A common topic we cover is how the ability to select portions of data based on criteria such as date. For example, in Cloud Control (www.cldctrl.com)
we have users from all across the world. So, when we want to show a user their traffic activity for a given period, we need to not only select the data from the needed range, but we need to to shift the time to apply to their timezone. This gives us the ability to show the user metrics of their visitor engagement in comparison to each other and see what trends are occurring in real time.
What you need
is a user setting (or an automatic setting based on their geoIP), which gives you the desired timezone in UTC. In this example we are using UTC -8 (Pacific Standard Time).
$timezone = "8";
$start_date = date("Y-m-d H:i:s", strtotime($start));
$end_date = date("Y-m-d H:i:s", strtotime($end));
AND DATE_SUB(entry_date, INTERVAL $timezone HOUR) >= '$start_date'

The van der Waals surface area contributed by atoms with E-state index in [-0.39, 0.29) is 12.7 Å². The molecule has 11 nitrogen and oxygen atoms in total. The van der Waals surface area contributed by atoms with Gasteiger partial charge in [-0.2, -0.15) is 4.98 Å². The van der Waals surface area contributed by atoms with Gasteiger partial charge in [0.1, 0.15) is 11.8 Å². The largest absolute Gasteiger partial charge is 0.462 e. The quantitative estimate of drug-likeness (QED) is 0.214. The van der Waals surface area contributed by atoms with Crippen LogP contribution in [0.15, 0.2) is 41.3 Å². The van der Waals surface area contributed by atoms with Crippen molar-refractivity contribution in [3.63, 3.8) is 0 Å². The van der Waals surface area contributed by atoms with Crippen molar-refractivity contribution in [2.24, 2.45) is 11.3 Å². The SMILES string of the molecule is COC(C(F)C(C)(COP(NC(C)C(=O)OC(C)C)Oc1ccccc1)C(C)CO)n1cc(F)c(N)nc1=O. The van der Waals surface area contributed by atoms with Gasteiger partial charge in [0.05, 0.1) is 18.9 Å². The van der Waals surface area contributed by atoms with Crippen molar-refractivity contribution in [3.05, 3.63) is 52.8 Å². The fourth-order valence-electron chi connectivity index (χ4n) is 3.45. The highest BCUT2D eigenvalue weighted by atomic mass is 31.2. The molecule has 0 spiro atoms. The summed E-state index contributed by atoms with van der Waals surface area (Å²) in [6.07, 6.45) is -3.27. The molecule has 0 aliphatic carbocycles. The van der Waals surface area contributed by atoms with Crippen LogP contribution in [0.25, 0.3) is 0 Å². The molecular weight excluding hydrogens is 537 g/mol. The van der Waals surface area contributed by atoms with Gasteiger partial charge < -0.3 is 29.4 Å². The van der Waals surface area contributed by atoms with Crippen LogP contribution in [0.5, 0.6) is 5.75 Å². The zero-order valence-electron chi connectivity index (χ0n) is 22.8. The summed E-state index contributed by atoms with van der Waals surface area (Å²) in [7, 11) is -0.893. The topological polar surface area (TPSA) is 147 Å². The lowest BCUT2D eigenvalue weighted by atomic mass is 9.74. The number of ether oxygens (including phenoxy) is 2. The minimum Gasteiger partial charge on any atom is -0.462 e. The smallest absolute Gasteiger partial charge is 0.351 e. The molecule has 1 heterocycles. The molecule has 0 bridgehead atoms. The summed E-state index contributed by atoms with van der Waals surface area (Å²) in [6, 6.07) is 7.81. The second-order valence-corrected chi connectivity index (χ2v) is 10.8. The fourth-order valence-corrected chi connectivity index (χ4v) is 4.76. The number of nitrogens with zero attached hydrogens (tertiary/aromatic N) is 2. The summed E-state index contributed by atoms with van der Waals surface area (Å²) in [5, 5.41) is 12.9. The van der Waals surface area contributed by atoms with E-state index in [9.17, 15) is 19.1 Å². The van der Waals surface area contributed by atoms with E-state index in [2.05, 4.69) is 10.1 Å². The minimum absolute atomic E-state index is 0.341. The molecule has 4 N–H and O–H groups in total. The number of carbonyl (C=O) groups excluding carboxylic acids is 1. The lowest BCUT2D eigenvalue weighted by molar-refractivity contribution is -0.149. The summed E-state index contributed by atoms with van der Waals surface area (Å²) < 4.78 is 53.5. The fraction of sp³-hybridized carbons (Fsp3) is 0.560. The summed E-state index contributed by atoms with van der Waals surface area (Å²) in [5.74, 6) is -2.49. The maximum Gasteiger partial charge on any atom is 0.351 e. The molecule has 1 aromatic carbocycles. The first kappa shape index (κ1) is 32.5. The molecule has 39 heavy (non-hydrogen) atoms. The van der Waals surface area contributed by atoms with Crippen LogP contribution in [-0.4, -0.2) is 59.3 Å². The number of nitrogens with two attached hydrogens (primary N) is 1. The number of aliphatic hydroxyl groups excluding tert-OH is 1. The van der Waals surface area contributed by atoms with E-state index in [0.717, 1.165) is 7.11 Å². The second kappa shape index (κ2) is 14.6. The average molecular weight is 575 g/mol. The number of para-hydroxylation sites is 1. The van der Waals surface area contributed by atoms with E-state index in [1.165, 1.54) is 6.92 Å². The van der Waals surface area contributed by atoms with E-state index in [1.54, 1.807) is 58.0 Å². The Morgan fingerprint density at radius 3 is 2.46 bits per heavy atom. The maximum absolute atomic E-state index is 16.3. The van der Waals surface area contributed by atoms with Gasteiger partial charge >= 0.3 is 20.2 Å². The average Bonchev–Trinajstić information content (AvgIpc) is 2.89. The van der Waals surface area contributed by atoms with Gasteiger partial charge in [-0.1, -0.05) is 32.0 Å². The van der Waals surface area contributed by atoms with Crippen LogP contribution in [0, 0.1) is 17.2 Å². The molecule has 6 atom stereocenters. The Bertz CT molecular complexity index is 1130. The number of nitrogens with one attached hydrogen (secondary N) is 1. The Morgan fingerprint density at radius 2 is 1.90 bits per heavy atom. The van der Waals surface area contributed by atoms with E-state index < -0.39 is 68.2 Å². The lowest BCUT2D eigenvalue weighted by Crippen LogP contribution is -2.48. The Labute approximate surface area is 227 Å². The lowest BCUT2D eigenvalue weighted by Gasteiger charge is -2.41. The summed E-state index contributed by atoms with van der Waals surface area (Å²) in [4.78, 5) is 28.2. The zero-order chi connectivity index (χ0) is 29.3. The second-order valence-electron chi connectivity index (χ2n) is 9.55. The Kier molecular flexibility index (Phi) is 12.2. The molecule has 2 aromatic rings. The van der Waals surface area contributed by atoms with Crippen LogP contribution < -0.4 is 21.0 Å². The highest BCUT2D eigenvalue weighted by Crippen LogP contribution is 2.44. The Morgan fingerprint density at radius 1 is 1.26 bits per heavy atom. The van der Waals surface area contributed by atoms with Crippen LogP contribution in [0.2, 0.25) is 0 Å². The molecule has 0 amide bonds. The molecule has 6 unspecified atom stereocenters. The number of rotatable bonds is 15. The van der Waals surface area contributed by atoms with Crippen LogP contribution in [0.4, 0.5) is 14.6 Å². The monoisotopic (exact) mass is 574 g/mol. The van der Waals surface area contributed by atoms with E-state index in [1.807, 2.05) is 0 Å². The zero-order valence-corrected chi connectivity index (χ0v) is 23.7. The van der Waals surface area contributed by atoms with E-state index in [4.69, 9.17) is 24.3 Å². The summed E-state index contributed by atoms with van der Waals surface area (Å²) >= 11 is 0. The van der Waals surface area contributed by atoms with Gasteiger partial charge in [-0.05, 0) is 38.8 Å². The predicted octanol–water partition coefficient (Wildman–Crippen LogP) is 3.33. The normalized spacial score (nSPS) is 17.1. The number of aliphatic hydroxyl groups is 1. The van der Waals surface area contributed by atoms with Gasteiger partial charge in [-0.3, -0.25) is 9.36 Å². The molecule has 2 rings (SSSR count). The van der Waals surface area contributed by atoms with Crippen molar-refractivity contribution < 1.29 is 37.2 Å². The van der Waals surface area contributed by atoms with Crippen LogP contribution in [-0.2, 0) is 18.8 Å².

AND DATE_SUB(entry_date, INTERVAL $timezone HOUR) <= '$end_date' ");
When a visitor arrives at one of the Cloud Control tracked websites, it logs all the website engagement data in the database in standard GMT time, regardless of the users actual timezone. This gives us the ability for our users to later change timezones for any reason, without their data becoming offset. It is important to always keep your data standard, and then do the manipulation on the layer above it, instead of actually modifying any of your data in the database. Using MySQL DATE_SUB, we display visitors arriving at our users site with a time stamp that if they looked down at their computer clock, they would see "oh! This visitor just came to my site 2 minutes ago!"